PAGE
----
And so, in my opinion:  yes, yoga teachers should study anatomy.

The teacher continued with his points:

“You don’t want to take up class time explaining the muscles…”

He’s right.  I don’t use class time for anatomy lessons.  But when a student asks why they feel Ustrasana (camel pose) near their hip crease I can move beyond “it’s because you’re tight there” and explain the hip flexors and their function.  I can explain how they become shortened and other ways to lengthen them.

And when a student’s knees are no closer to the ground in Baddha Konasana (seated cobbler’s pose) than they were when they began their practice five years earlier I can explain how each skeleton is different.  I can reassure her that it has little to do with flexibility and more to do with how the femur sits in the acetabulum. Knowing I can do this – knowing I can guide my student toward an improved understanding of their body – increases my confidence as an instructor.

Furthermore, when a student needs help modifying a pose or if they’re unable to assume “correct” alignment my understanding of anatomy informs the choices I make to help the student – whether it’s a different verbal cue, using a different prop for support or suggesting a different asana.

Do I know the name of every muscle and bone?  Of course not.  But by studying anatomy I’ve been given an amazing gift – a sort of “x-ray vision.”

Every body is unique. Knowledge of anatomy helps us see these differences. And since we can’t step into our students’ bodies to experience an asana as they do, having a good understanding of the body – knowing that the rectus femoris is a two joint muscle and might explain why the front of the hip hurts when the knee is drawn back in Natarajasana (dancer’s pose) – well, if I can’t experience what my student’s feel first hand, then knowledge of anatomy is the next best thing.


Autumn Teaching Schedule

I love this time of year.  Summer is winding down and the last few weeks of August are rolling by slow and lazy.  Kids are anticipating the start of the new school year and so am I.

I’ve had a wonderful summer full of hikes, a trip to Point Reyes and a weekend with friends outside of Reno.  I’m ending my summer with four days at Asilomar for the Symposium on Yoga Therapy and Research (SYTAR).  I’ve never been to Asilomar nor have I attended a SYTAR conference and I’m excited to be doing both.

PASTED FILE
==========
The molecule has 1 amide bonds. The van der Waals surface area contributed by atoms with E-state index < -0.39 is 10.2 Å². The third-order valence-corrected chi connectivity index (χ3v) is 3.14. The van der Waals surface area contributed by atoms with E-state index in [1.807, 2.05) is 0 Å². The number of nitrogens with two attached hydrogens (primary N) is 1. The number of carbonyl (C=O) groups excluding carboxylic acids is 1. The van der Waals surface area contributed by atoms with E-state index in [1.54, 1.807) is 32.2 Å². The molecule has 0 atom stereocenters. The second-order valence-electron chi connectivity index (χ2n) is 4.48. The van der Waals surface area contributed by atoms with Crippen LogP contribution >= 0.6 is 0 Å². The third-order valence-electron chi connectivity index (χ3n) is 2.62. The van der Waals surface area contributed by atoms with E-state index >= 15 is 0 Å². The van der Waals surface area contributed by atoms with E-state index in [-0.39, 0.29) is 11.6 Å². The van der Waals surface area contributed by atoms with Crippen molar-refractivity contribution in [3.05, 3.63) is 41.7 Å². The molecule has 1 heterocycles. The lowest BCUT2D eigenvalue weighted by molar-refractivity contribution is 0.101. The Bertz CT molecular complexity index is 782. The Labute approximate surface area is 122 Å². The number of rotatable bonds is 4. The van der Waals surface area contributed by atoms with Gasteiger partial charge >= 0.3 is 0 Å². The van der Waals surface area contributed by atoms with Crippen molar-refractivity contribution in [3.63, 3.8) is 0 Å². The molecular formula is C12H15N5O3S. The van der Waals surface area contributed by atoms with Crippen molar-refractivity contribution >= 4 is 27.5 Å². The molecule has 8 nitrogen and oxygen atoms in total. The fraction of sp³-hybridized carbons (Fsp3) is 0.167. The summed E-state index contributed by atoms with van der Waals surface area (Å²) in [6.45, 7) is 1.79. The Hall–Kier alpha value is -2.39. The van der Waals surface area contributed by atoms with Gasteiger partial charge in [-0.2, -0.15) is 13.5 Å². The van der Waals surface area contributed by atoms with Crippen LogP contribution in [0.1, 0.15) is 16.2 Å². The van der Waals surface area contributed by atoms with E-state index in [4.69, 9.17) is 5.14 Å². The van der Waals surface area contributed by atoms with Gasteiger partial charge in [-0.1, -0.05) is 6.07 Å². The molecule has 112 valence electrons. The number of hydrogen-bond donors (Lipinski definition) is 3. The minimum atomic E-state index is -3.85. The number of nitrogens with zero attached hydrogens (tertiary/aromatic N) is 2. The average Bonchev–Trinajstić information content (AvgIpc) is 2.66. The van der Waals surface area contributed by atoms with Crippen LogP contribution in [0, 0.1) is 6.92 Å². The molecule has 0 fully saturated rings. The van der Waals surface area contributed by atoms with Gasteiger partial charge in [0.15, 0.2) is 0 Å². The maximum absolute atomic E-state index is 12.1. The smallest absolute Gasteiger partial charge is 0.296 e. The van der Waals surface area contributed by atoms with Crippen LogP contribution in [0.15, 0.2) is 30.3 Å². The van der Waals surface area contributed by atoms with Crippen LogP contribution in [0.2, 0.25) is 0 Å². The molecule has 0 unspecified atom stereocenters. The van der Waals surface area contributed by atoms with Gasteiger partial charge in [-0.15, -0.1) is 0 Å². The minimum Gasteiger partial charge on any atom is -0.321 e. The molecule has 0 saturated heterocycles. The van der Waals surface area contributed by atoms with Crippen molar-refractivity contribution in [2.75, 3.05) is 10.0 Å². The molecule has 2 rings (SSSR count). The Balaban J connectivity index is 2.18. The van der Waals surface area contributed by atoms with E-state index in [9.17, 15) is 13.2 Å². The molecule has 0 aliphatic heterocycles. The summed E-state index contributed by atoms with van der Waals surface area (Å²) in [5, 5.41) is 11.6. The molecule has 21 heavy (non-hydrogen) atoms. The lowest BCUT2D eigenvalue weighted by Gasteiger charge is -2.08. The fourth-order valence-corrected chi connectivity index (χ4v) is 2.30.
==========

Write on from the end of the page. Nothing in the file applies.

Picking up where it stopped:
The following weekend teacher training begins at Avalon Yoga Studio.  Although I’ve been teaching for almost twenty years I’ve decided to complete this six-month teacher training to add to my knowledge of yoga and to fill any gaps in my education.  I’m looking forward to the new vocabulary one gains with learning.

Of course a girl has to pay the rent and so while all this is going on I’ll still be teaching my usual schedule.  I hope you’ll join me.

California Yoga Center:

With the exception of the Monday night Yin class, which is a fantastic practice for anyone, my classes at California Yoga Center are considered Level I/II – most suitable for beginners and continuing beginners:

  • Monday evenings from 7:30 to 8:45 – Yin Yoga
  • Tuesday mornings from 9:00 to 10:00 – Iyengar Influenced Slow Flow
  • Friday mornings from 9:00 to 10:00 – Iyengar Influenced Slow Flow

You can find more information about these classes on my website or here.

Avenidas Senior Center:

As long as you are over the age of fifty you may register for classes at Avenidas.  The space is basic and we don’t have the same amenities as a yoga studio but you can’t beat the price.  You can find out more about Avenidas here.

  • Monday afternoons from 1:00 to 2:00 – Beginning Yoga
  • Tuesday afternoons from 5:00 to 6:00 – Improved Beginner
  • Friday mornings from 10:30 to 11:30 – Beginning Yoga
  • Friday mornings from 11:45 to 12:45 – Improved Beginner

I am also happy to work with you on a one to one basis from the comfort of your home.  This is a good choice if you’re recovering from illness or injury, new to yoga or simply can’t find the time to travel to and from the yoga studio.  Working one to one gives us the opportunity to design a program specific to your needs and goals.